Do I need to replace this bathroom tile backing


Old 03-21-16, 07:42 PM
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Unhappy Do I need to replace this bathroom tile backing

Found some water leaking into a room adjacent to the bathtub and found it was coming through a loose bathtub tile (or two). I removed several of them and this is what I see. Can I just re-tile, or will I need to rip it all out and use cement board backing. Hoping to avoid a big job here, but also don't want something that will fail quickly. Thanks, you all are the best

Full size image here:

Also, a few other tiles have hairline cracks in them, do they need to be replaced as well? Thanks!
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Old 03-21-16, 07:49 PM
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Welcome to the forums.

The holes where the stud can be seen is not good.
Is that just sheetrock behind the missing tiles ? Not much was holding those tiles on.

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Old 03-21-16, 07:53 PM
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It looked like there was a very thin layer of thinset that came off with the top layer of paper. What would I use to cover that hole? Another piece of drywall?
Old 03-21-16, 07:56 PM
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And yeah, I think it is regular drywall unfortunately. House was built in 1981. Not sure if that's the original tile or not. Most of the wall looks very good still. Bottom layer it questionable in some places.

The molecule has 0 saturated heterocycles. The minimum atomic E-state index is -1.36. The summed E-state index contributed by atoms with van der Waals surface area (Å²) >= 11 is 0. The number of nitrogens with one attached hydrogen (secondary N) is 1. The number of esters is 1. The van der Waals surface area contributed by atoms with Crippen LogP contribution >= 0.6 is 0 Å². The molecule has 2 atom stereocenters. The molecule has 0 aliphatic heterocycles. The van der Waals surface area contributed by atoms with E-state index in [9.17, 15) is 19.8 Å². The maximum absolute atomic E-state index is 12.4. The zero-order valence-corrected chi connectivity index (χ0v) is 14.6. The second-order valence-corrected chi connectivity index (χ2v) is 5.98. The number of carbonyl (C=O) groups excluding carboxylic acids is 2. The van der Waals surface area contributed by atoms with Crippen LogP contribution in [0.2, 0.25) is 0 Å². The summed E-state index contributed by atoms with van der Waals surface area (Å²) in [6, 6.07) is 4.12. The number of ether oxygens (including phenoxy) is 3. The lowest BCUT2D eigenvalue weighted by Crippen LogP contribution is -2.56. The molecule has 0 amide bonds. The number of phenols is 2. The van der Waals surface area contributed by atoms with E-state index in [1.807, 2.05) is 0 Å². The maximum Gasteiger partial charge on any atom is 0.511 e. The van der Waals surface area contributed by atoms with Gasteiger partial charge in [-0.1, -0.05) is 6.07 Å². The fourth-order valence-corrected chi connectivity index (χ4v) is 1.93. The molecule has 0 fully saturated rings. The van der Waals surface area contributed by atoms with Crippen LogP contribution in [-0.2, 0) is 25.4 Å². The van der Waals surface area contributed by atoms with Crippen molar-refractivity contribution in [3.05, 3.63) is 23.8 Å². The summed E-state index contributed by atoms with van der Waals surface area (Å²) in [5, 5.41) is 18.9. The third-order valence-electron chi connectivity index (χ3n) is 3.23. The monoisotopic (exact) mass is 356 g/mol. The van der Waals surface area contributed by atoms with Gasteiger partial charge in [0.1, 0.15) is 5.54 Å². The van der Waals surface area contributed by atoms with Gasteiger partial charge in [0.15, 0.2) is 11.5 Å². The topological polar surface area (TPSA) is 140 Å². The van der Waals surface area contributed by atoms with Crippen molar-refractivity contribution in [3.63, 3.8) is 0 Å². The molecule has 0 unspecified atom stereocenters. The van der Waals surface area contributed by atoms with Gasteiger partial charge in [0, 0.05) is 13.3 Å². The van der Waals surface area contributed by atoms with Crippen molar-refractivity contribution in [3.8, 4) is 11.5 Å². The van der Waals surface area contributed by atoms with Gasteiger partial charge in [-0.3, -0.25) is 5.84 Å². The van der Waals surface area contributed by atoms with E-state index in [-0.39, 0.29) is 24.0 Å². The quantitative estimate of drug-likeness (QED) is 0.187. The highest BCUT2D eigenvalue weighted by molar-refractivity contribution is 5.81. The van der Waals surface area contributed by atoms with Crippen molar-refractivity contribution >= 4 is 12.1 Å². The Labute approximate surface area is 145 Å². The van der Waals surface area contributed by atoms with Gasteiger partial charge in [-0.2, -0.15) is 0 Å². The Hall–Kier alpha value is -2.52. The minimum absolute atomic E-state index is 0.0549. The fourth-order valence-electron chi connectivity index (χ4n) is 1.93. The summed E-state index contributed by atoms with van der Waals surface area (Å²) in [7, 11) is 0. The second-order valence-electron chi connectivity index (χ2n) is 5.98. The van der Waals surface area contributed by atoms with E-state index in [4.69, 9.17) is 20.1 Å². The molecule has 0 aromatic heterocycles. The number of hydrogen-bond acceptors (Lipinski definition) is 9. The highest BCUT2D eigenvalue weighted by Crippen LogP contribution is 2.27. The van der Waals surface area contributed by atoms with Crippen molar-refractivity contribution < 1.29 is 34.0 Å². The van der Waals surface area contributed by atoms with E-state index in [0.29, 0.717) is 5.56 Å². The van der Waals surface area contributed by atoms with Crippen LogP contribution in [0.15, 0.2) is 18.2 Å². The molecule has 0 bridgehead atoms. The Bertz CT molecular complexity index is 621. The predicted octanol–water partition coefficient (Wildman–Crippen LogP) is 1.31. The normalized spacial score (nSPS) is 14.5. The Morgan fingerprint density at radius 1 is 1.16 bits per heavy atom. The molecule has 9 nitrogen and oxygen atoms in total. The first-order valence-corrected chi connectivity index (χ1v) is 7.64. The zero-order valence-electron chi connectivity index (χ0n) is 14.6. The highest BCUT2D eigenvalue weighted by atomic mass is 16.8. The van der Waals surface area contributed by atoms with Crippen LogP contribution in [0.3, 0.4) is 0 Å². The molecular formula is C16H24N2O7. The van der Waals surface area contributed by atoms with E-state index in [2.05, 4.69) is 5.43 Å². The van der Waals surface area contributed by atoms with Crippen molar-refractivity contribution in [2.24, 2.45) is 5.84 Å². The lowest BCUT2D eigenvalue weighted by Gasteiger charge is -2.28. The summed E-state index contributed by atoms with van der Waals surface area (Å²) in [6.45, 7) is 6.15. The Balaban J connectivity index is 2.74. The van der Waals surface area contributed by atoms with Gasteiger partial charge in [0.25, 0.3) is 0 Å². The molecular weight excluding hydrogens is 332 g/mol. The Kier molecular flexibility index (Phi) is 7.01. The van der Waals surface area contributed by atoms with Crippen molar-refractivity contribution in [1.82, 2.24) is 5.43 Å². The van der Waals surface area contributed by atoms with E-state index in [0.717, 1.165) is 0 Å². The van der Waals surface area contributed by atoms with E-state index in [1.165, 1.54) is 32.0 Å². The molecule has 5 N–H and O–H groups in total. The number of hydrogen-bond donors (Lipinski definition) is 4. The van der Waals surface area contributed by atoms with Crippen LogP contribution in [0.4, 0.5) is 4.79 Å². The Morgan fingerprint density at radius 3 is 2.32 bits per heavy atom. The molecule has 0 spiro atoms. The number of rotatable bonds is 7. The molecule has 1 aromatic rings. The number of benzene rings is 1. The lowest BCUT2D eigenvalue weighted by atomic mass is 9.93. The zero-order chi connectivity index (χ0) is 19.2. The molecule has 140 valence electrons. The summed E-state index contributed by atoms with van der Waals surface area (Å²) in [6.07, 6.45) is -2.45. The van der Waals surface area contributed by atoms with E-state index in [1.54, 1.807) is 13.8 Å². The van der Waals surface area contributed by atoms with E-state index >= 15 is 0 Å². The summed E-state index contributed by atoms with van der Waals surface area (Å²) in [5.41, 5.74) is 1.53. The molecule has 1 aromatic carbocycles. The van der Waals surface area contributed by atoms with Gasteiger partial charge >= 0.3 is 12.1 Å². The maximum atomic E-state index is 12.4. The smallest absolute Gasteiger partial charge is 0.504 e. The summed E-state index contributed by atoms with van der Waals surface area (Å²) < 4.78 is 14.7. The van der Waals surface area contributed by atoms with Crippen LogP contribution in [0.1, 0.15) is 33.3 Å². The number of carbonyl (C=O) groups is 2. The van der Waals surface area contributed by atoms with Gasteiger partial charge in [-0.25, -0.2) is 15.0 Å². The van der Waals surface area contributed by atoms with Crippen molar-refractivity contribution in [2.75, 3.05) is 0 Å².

Old 03-21-16, 08:11 PM
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Sorry but everything needs to come out to the studs.
Old Galvinized plumbing needs to go, new control valve.
There is just no patch it up and move on in this one to do it right.
Old 03-22-16, 07:48 PM
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I ripped 3 rows of tiles and saw this. Yikes!

I ripped out the greenboard and drywall behind it.

Do I need to rip out another few rows based on the top photo, or did I remove enough?

Also, here is a close up shot of the control valve.

Only the bath faucet pipe and shower pipe are galvanized steel. Based on the looks of this photo, does the control valve need to be replaced? I'll research how difficult a task that is. I really appreciate the help you guys have offered up to this point. Very valuable information. Thanks!
Old 03-23-16, 03:15 AM
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You are fortunate to not have the damage any higher up on the wall. I can't advocate leaving the sheetrock as a substrate in the wet area, but it seems you want to just repair the moldy part. Put 6 mil plastic over the area attached to the studs, allowing it to flop inside the tub a few inches. Then install 1/2" Durock on the affected area allowing it to sit on top of the tub rim, seal the seams and apply your tile. Your tile will cover the gap between the cbu and the top of the tub.

As far as the control valve, yeah, a single control with today's advantages (scald protection, etc.) would be in order, but not absolutely necessary.
Old 03-23-16, 12:10 PM
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You're likely to have difficulty matching the tiles you removed to the rest of the wall. I vote for ripping it all out and doing it right as well.

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